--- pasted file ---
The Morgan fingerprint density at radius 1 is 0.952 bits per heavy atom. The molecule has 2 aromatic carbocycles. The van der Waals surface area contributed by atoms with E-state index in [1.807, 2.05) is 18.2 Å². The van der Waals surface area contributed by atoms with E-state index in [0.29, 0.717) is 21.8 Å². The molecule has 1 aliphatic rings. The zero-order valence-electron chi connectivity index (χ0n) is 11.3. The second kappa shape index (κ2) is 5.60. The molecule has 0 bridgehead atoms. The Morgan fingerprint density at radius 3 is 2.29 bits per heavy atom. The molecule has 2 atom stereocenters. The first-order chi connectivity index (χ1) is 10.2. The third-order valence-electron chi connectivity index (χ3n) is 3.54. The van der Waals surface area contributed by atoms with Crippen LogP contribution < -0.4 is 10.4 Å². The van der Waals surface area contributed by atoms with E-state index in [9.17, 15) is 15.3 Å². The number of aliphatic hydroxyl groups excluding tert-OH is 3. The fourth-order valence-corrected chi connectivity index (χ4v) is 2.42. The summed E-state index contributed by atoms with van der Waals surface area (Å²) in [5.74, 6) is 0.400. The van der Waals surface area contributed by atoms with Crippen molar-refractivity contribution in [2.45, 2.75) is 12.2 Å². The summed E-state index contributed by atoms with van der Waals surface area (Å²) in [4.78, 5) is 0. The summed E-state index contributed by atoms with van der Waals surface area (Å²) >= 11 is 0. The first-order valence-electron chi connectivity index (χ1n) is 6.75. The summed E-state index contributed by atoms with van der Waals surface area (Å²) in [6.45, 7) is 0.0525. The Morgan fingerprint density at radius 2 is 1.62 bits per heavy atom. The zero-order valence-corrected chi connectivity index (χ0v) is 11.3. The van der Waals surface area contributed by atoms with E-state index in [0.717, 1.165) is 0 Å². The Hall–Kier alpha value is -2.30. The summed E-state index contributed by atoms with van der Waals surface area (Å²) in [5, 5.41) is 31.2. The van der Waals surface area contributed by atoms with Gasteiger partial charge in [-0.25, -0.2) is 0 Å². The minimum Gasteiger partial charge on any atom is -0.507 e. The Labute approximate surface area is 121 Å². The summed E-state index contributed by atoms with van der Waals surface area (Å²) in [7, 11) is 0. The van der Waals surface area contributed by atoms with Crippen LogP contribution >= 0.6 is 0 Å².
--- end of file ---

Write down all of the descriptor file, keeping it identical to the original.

The Morgan fingerprint density at radius 1 is 0.952 bits per heavy atom. The molecule has 2 aromatic carbocycles. The van der Waals surface area contributed by atoms with E-state index in [1.807, 2.05) is 18.2 Å². The van der Waals surface area contributed by atoms with E-state index in [0.29, 0.717) is 21.8 Å². The molecule has 1 aliphatic rings. The zero-order valence-electron chi connectivity index (χ0n) is 11.3. The second kappa shape index (κ2) is 5.60. The molecule has 0 bridgehead atoms. The Morgan fingerprint density at radius 3 is 2.29 bits per heavy atom. The molecule has 2 atom stereocenters. The first-order chi connectivity index (χ1) is 10.2. The third-order valence-electron chi connectivity index (χ3n) is 3.54. The van der Waals surface area contributed by atoms with Crippen LogP contribution < -0.4 is 10.4 Å². The van der Waals surface area contributed by atoms with E-state index in [9.17, 15) is 15.3 Å². The number of aliphatic hydroxyl groups excluding tert-OH is 3. The fourth-order valence-corrected chi connectivity index (χ4v) is 2.42. The summed E-state index contributed by atoms with van der Waals surface area (Å²) in [5.74, 6) is 0.400. The van der Waals surface area contributed by atoms with Crippen molar-refractivity contribution in [2.45, 2.75) is 12.2 Å². The summed E-state index contributed by atoms with van der Waals surface area (Å²) in [4.78, 5) is 0. The summed E-state index contributed by atoms with van der Waals surface area (Å²) >= 11 is 0. The first-order valence-electron chi connectivity index (χ1n) is 6.75. The summed E-state index contributed by atoms with van der Waals surface area (Å²) in [6.45, 7) is 0.0525. The Morgan fingerprint density at radius 2 is 1.62 bits per heavy atom. The zero-order valence-corrected chi connectivity index (χ0v) is 11.3. The van der Waals surface area contributed by atoms with E-state index in [0.717, 1.165) is 0 Å². The Hall–Kier alpha value is -2.30. The summed E-state index contributed by atoms with van der Waals surface area (Å²) in [5, 5.41) is 31.2. The van der Waals surface area contributed by atoms with Gasteiger partial charge in [-0.25, -0.2) is 0 Å². The minimum Gasteiger partial charge on any atom is -0.507 e. The Labute approximate surface area is 121 Å². The summed E-state index contributed by atoms with van der Waals surface area (Å²) in [7, 11) is 0. The van der Waals surface area contributed by atoms with Crippen LogP contribution >= 0.6 is 0 Å².